Growing up in a family with eight generations of physicians, Stephen Kocheril (BS, ’16) envisioned becoming a doctor and going to college somewhere beyond his hometown, Urbana-Champaign.
His parents convinced him to stay home and take advantage of the world-class university in his backyard, so the classical saxophone player who describes himself as an average student began his freshman year as a double major in music and chemistry.
“I was not good at math or physics, but I was good at chemistry,” said Kocheril, who is currently a chemistry PhD student at Brown University in Rhode Island.
As a new college freshman, he said he loved music, describing it as "pure joy.” But his thoughts about his major began to shift when he took advantage of an opportunity for freshmen to do undergraduate research in Ben McCall’s physical chemistry lab. Kocheril knew it would look good on medical school applications, and by the end of his freshman year, he was hooked on research and decided to focus on one major, chemistry.
He continued his undergraduate research over summer break. The thinking required to solve problems really suited him, said Kocheril, adding that he was good at figuring out how to make things work.
“That first summer was amazing. I was just having fun every day. It’s all new and it’s all so cool and interesting,” Kocheril said, recalling his excitement working with infrared lasers, radioactive materials, and more. “It’s the stuff of science fiction but it’s real. So, I was really hooked. Almost immediately. It really kind of became an obsession for me, doing spectroscopy, doing research.”
Kocheril continued research throughout his undergraduate career, summers included, and also worked in the Nuclear Magnetic Resonance lab in the School of Chemical Sciences. Kocheril credits his graduate student mentor in the McCall lab, Adam Perry (PhD, ’16), with preparing him well for graduate school.
“I really think that relationship is why I could go to graduate school and be successful,” Kocheril said. “I followed him around for three years. The reason I know how to do things to a large extent is he took the time to teach me things although he had his own stuff to do. I think it was instrumental.”
After graduating with his bachelor’s in chemistry from UIUC, Kocheril spent a gap year at the University of Illinois at Chicago where he worked in a lab in the medical school, which confirmed his desire to pursue chemistry research rather than a medical degree.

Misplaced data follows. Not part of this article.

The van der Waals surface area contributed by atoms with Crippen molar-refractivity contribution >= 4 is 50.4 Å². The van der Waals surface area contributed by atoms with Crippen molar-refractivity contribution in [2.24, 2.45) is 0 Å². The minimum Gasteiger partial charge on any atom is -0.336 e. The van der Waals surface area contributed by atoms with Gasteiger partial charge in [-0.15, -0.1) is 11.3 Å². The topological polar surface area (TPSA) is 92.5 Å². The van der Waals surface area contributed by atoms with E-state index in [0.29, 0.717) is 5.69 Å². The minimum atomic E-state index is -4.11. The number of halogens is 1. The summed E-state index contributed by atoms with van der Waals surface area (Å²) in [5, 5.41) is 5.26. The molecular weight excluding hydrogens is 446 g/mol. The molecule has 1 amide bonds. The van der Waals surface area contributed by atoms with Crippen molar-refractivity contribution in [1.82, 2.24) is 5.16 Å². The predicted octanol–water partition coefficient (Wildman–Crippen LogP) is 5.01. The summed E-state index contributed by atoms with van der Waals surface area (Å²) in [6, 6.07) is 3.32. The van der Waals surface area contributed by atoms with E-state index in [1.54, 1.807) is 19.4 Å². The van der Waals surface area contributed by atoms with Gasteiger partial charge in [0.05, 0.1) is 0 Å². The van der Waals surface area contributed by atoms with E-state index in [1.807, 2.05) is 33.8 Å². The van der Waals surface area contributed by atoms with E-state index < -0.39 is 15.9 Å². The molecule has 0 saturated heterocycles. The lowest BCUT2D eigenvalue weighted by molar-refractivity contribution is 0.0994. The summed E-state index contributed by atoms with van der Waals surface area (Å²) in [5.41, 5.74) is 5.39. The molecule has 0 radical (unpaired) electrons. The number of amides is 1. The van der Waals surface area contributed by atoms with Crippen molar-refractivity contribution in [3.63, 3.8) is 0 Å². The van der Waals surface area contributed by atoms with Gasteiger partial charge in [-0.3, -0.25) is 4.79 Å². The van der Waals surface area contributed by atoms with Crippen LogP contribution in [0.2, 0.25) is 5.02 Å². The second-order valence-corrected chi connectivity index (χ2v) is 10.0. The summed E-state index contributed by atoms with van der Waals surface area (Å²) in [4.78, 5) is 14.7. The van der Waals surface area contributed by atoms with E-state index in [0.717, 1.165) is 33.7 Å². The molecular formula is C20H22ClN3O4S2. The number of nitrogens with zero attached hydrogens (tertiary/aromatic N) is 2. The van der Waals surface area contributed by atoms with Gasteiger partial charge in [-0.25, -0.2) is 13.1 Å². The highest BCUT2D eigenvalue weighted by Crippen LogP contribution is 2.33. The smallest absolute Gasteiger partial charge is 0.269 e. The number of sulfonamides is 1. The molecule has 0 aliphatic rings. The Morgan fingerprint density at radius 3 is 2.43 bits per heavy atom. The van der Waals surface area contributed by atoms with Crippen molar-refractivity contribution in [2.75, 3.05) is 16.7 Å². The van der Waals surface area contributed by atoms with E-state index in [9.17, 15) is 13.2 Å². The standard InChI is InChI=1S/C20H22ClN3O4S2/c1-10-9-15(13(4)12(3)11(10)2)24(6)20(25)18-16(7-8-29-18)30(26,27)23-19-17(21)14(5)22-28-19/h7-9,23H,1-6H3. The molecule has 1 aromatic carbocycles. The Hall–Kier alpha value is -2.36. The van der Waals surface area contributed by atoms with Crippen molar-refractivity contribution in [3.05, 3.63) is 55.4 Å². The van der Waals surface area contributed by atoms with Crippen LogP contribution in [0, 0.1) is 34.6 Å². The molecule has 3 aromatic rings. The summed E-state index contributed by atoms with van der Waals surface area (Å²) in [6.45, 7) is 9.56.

“There are so many facets of chemistry you can go into. It’s a multi-faceted science. I’m never bored,” he said.
Kocheril left Chicago for graduate school at Brown University in Rhode Island and joined professor Lai-Sheng Wang’s lab, where he has excelled and carved out his own area of expertise involving cryogenic ion trapping, which uses a radio frequency electric field to trap an ion in space so it can be probed in various ways. He has focused on developing new versions of this technique, designing and building novel equipment that he and others are using in research in the Wang lab.
“Running them (ion traps) is easy but building them is hard. And now I’m one of those people who can build them, which has set me up and is part of why I am getting interest from industry and academia,” said Kocheril, who expects to finish his PhD by next spring. “It’s a skillset that transfers. People are really interested in using ion traps for quantum computing, information theory, this kind of stuff.”
Kocheril said he credits UIUC for preparing him well. In his gap year and at Brown, he could immediately contribute to work in the labs.
“I knew instantly what I needed to do to contribute. I really credit this university,” he said adding that he has also been well prepared for his graduate school classes. “I was so set up for success.”
Kocheril shared that fact with current UIUC undergraduates when he returned to campus this fall for a seminar as the recipient of Brown University Chemistry’s Graduate Ambassador Award.
The annual award is given to a small number of graduate students who have demonstrated excellence in teaching, research, and service. It provides funding for recipients to return to their alma mater to present a seminar. Kocheril presented on “Photoelectron Imaging of Laser Vaporized Cryogenically-Cooled Atomic Cluster Anions.”
During his visit, Kocheril met with professors in Chemistry at Illinois and with undergraduates, assuring them they have nothing to be nervous about after graduating from Illinois.
“I didn’t even appreciate it until I left, but the degree from here really means a lot to people outside of the institution. To just tell people I graduated from the U of I, they look at me differently,” said Kocheril, who now has a good problem, figuring out whether he will pursue opportunities in academia or industry. “I credit this university with everything on some level.”
— Tracy Crane, Department of Chemistry